Another issue which concerns human rights activists is that these robots will be designed not to identify non-combatants. As (Gubard 2007) says in his book,” advances in computer technology, artificial intelligence and robotics may lead to a vast expansion in the development and use of such weapons in the near future.” The Public is also very strongly against the use of killer robots again as they are unpredictable and will not be able to identify civilians as well as humans are able to. (Gubard 2007) goes on to say that,” public opinion is strongly against the use of killer robots and the main reason that the battle for robotic warfare is occurring is known simply as an arms race this has been ongoing since the cold war.” These are just some of the reasons why robots I believe should not be involved in war and what is very worrying is the sheer rise of these robots and the effects it could bring to our society if robots were solely an army. As summed up perfectly by (Gubard 2007) “these weapons pose a serious threat to global peace and security.

The key issue for human rights activists however is that if this technology were to be used would it be breaking international law? But we must remember that some modern technology used in war can help save lives also example robots can be used to detonate potentially dangerous bombs this will save the lives of many humans. But as explained by (Wright 2007),”The use of technology can have a detrimental effect in the process of trying to achieve peace in a war stricken society.” An example I can provide would be the war between the United States of America and Vietnam war between these two nations perhaps could be hailed as the beginning of a vast array of technology being used. The American used an operation known as “rolling thunder” this is when a series of bombs were dropped in the Vietnamese jungle in order to attack the opposition. Described as a “monumental defeat” for the Americans despite having all the modern technology and equipment this still did not remove communism from Vietnam. This goes to show that despite having all of this equipment it still does not guarantee success. So the real question is, is it really worth dropping bombs risking killing civilians if success is not guaranteed?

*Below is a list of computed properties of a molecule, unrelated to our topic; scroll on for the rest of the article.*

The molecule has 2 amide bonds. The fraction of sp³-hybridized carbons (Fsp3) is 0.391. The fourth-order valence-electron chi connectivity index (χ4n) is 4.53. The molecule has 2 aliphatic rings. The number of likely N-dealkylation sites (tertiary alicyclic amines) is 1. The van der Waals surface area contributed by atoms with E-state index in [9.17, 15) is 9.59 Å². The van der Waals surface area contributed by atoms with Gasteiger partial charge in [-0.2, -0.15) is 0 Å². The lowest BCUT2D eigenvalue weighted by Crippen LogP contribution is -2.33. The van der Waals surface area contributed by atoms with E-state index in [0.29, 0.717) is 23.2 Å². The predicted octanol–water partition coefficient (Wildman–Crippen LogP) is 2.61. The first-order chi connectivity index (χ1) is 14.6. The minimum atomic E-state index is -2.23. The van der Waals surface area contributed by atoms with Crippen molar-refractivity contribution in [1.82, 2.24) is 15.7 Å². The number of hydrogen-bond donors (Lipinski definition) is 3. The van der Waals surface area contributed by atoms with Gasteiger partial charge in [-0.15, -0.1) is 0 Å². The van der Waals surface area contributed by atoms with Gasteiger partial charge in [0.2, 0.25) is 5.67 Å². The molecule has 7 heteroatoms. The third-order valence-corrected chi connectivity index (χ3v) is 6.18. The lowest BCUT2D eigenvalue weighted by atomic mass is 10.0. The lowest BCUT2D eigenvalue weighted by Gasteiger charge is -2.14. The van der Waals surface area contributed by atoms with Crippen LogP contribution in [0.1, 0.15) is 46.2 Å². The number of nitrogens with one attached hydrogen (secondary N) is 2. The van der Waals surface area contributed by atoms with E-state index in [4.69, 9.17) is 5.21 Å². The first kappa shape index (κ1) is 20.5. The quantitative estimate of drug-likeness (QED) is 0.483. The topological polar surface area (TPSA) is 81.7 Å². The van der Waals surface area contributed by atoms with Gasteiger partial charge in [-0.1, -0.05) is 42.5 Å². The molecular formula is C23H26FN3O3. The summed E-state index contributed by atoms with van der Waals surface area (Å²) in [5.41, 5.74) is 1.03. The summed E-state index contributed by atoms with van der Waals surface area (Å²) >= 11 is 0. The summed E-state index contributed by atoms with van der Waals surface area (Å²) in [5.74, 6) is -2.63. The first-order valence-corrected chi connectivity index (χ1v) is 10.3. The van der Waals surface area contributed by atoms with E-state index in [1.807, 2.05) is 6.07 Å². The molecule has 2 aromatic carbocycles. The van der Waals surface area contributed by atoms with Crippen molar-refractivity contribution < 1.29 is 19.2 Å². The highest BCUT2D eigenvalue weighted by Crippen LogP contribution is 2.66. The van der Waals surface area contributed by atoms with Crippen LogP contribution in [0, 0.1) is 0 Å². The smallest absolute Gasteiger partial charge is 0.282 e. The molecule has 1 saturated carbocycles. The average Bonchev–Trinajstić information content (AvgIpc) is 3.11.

Human activists have a strong belief that the use of autonomous robotics such as bombs make it somewhat effortless for a nation to participate in a war. This is because it is simply too easy to eliminate soldiers on the ground. A reason why human rights activists are against this is because it is an infringement of jus ad bellum. Jus ad bellum is defined by (Hill 2002) as,” the laws and conditions in which a nation can take part in warfare.” The use of robots during warfare violates the ethical use of force against the enemy. This is very appealing to nations as it will reduce soldier deaths while also increasing the deaths of the enemy. However following this method will increase the death of civilians. A key issue which arises from the use of robots in war is that does it again follow the just war theory which states according to (Hill 2002) “that it should be fought as a last resort.” However many people believe that as robots become more intelligent will these machines be able to make life changing decisions? As quoted by (Alexander 1907) ‘It is well that war is so terrible, or we would grow too fond of it’. “If war and everything that goes with it were not so terrible—say, with robots and enhanced machinery on the frontline that can more quickly achieve victory with fewer friendly casualties—then we lose an important reason to engage in war. This means that the argument between the two countries would still continue. This seems to be supported by human psychology that we respond to positive and negative influences depending on how the person is feeling prior to the event (Skinner 1953).”